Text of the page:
Modeling High-Resolution Coastal Ocean Dynamics with COAMPS: System Overview, Applications and Future Directions

Tuesday, 16 December 2014: 8:00 AM
Richard Arthur Allard1,2, Timothy J Campbell3, Kacey L Edwards2, Travis Smith2, Paul Martin2, David A Hebert2, William Rogers2, James D Dykes2, Gregg A. Jacobs2, Peter L Spence4 and Brent Bartels4, (1)Naval Research Lab Stennis Space Center, Stennis Space Center, MS, United States, (2)Naval Research Lab, Stennis Space Center, MS, United States, (3)Naval Research Laboratory, Stennis Space Center, MS, United States, (4)QinetiQ North America, Inc., Stennis Space Center, MS, United States
The Coupled Ocean Atmosphere Mesoscale Prediction System (COAMPS®) is an atmosphere-ocean-wave modeling system developed by the Naval Research Laboratory which can be configured to cycle regional forecasts/analysis models in single-model (atmosphere, ocean, and wave) or coupled-model (atmosphere-ocean, ocean-wave, and atmosphere-ocean-wave) modes. The model coupling is performed using the Earth System Modeling Framework (ESMF). The ocean component is the Navy Coastal Ocean Model (NCOM), and the wave components include Simulating WAves Nearshore (SWAN) and WaveWatch-III. NCOM has been modified to include wetting and drying, the effects of Stokes drift current, wave radiation stresses due to horizontal gradients of the momentum flux of surface waves, enhancement of bottom drag in shallow water, and enhanced vertical mixing due to Langmuir turbulence. An overview of the modeling system including ocean data assimilation and specification of boundary conditions will be presented. Results from a high-resolution (10-250m) modeling study from the Surfzone Coastal Oil Pathways Experiment (SCOPE) near Ft. Walton Beach, Florida in December 2013 will be presented.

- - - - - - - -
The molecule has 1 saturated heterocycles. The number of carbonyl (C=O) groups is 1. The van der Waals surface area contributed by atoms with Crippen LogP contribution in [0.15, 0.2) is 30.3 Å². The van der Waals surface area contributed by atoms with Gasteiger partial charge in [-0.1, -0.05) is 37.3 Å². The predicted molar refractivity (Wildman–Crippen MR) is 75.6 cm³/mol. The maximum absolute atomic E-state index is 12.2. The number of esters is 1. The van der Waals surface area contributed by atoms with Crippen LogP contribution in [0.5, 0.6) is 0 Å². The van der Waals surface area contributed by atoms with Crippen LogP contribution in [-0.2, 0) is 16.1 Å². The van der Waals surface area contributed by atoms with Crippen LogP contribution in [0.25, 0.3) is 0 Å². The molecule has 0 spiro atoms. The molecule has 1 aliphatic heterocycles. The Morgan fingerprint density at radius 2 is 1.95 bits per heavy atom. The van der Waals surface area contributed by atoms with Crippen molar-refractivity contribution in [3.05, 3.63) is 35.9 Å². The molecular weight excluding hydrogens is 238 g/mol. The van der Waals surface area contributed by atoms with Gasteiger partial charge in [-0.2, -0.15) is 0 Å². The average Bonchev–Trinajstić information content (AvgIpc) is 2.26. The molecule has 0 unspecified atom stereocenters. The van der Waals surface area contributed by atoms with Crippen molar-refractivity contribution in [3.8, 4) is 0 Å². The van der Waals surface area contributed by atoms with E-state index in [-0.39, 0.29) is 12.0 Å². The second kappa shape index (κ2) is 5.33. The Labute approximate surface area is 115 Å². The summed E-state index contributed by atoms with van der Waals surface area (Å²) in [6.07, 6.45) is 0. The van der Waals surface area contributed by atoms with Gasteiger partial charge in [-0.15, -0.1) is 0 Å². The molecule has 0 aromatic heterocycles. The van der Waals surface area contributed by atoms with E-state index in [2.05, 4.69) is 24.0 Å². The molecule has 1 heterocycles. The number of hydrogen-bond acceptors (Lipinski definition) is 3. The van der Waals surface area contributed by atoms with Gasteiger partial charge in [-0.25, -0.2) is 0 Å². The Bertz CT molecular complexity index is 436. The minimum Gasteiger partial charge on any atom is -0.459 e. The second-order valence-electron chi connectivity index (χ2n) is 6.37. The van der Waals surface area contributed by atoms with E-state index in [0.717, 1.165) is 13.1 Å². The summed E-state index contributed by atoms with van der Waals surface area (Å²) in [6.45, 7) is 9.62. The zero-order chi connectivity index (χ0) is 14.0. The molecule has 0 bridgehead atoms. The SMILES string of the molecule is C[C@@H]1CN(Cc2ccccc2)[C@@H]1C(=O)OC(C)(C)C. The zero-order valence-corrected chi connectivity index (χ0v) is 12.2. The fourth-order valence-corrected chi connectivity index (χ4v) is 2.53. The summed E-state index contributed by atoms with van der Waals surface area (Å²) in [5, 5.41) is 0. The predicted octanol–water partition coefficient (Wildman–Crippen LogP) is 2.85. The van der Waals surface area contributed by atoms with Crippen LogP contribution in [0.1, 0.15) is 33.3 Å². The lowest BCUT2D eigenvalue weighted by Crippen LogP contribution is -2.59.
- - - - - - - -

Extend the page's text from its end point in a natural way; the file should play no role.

®COAMPS is a registered trademark of the Naval Research Laboratory